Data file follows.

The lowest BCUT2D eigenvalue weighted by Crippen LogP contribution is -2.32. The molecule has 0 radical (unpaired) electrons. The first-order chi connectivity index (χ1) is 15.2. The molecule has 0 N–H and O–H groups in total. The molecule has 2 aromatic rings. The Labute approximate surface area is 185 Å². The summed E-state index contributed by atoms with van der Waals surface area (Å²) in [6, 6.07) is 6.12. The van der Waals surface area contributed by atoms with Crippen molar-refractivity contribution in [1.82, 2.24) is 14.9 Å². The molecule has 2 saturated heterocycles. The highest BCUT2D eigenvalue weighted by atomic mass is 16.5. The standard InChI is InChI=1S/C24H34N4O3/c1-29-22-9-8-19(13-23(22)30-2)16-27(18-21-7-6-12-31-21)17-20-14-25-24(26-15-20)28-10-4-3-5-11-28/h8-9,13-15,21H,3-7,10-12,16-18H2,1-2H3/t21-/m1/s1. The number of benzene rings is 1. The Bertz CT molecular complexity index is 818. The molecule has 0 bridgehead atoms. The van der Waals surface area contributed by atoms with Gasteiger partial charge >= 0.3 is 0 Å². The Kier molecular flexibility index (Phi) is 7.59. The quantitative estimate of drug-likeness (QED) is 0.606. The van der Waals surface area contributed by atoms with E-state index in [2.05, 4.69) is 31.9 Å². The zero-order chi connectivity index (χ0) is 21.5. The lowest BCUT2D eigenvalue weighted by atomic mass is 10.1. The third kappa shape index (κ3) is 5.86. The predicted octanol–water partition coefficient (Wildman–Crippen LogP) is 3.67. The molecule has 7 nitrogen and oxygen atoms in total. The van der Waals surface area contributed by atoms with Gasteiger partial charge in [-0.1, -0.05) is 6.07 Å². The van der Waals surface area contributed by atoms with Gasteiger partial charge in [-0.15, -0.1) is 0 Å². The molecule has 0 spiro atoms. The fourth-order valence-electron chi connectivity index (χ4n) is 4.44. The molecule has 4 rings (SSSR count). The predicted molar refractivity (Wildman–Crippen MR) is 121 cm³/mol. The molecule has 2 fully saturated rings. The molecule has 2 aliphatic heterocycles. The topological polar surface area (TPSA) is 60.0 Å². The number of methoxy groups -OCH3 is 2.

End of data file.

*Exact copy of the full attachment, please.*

The lowest BCUT2D eigenvalue weighted by Crippen LogP contribution is -2.32. The molecule has 0 radical (unpaired) electrons. The first-order chi connectivity index (χ1) is 15.2. The molecule has 0 N–H and O–H groups in total. The molecule has 2 aromatic rings. The Labute approximate surface area is 185 Å². The summed E-state index contributed by atoms with van der Waals surface area (Å²) in [6, 6.07) is 6.12. The van der Waals surface area contributed by atoms with Crippen molar-refractivity contribution in [1.82, 2.24) is 14.9 Å². The molecule has 2 saturated heterocycles. The highest BCUT2D eigenvalue weighted by atomic mass is 16.5. The standard InChI is InChI=1S/C24H34N4O3/c1-29-22-9-8-19(13-23(22)30-2)16-27(18-21-7-6-12-31-21)17-20-14-25-24(26-15-20)28-10-4-3-5-11-28/h8-9,13-15,21H,3-7,10-12,16-18H2,1-2H3/t21-/m1/s1. The number of benzene rings is 1. The Bertz CT molecular complexity index is 818. The molecule has 0 bridgehead atoms. The van der Waals surface area contributed by atoms with Gasteiger partial charge >= 0.3 is 0 Å². The Kier molecular flexibility index (Phi) is 7.59. The quantitative estimate of drug-likeness (QED) is 0.606. The van der Waals surface area contributed by atoms with E-state index in [2.05, 4.69) is 31.9 Å². The zero-order chi connectivity index (χ0) is 21.5. The lowest BCUT2D eigenvalue weighted by atomic mass is 10.1. The third kappa shape index (κ3) is 5.86. The predicted octanol–water partition coefficient (Wildman–Crippen LogP) is 3.67. The molecule has 7 nitrogen and oxygen atoms in total. The van der Waals surface area contributed by atoms with Gasteiger partial charge in [-0.1, -0.05) is 6.07 Å². The van der Waals surface area contributed by atoms with Gasteiger partial charge in [-0.15, -0.1) is 0 Å². The molecule has 0 spiro atoms. The fourth-order valence-electron chi connectivity index (χ4n) is 4.44. The molecule has 4 rings (SSSR count). The predicted molar refractivity (Wildman–Crippen MR) is 121 cm³/mol. The molecule has 2 fully saturated rings. The molecule has 2 aliphatic heterocycles. The topological polar surface area (TPSA) is 60.0 Å². The number of methoxy groups -OCH3 is 2.